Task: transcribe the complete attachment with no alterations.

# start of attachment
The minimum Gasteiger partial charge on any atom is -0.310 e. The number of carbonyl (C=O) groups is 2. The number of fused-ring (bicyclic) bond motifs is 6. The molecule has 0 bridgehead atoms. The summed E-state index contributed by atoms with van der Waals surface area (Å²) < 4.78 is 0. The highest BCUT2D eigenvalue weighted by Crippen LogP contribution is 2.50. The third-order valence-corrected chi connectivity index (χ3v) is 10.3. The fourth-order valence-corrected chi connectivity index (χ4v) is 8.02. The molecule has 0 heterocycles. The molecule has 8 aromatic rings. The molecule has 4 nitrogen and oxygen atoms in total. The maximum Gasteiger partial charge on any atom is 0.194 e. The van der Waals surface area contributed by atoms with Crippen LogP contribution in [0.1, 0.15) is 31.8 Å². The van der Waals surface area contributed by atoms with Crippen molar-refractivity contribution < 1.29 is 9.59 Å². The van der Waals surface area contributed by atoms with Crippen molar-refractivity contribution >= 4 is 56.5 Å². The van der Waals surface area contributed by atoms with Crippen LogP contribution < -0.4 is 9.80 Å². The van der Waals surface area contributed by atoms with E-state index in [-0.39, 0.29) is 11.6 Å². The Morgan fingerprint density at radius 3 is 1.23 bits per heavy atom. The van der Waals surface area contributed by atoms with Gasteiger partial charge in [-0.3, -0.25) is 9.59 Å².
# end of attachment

The minimum Gasteiger partial charge on any atom is -0.310 e. The number of carbonyl (C=O) groups is 2. The number of fused-ring (bicyclic) bond motifs is 6. The molecule has 0 bridgehead atoms. The summed E-state index contributed by atoms with van der Waals surface area (Å²) < 4.78 is 0. The highest BCUT2D eigenvalue weighted by Crippen LogP contribution is 2.50. The third-order valence-corrected chi connectivity index (χ3v) is 10.3. The fourth-order valence-corrected chi connectivity index (χ4v) is 8.02. The molecule has 0 heterocycles. The molecule has 8 aromatic rings. The molecule has 4 nitrogen and oxygen atoms in total. The maximum Gasteiger partial charge on any atom is 0.194 e. The van der Waals surface area contributed by atoms with Crippen LogP contribution in [0.1, 0.15) is 31.8 Å². The van der Waals surface area contributed by atoms with Crippen molar-refractivity contribution < 1.29 is 9.59 Å². The van der Waals surface area contributed by atoms with Crippen molar-refractivity contribution >= 4 is 56.5 Å². The van der Waals surface area contributed by atoms with Crippen LogP contribution < -0.4 is 9.80 Å². The van der Waals surface area contributed by atoms with E-state index in [-0.39, 0.29) is 11.6 Å². The Morgan fingerprint density at radius 3 is 1.23 bits per heavy atom. The van der Waals surface area contributed by atoms with Gasteiger partial charge in [-0.3, -0.25) is 9.59 Å².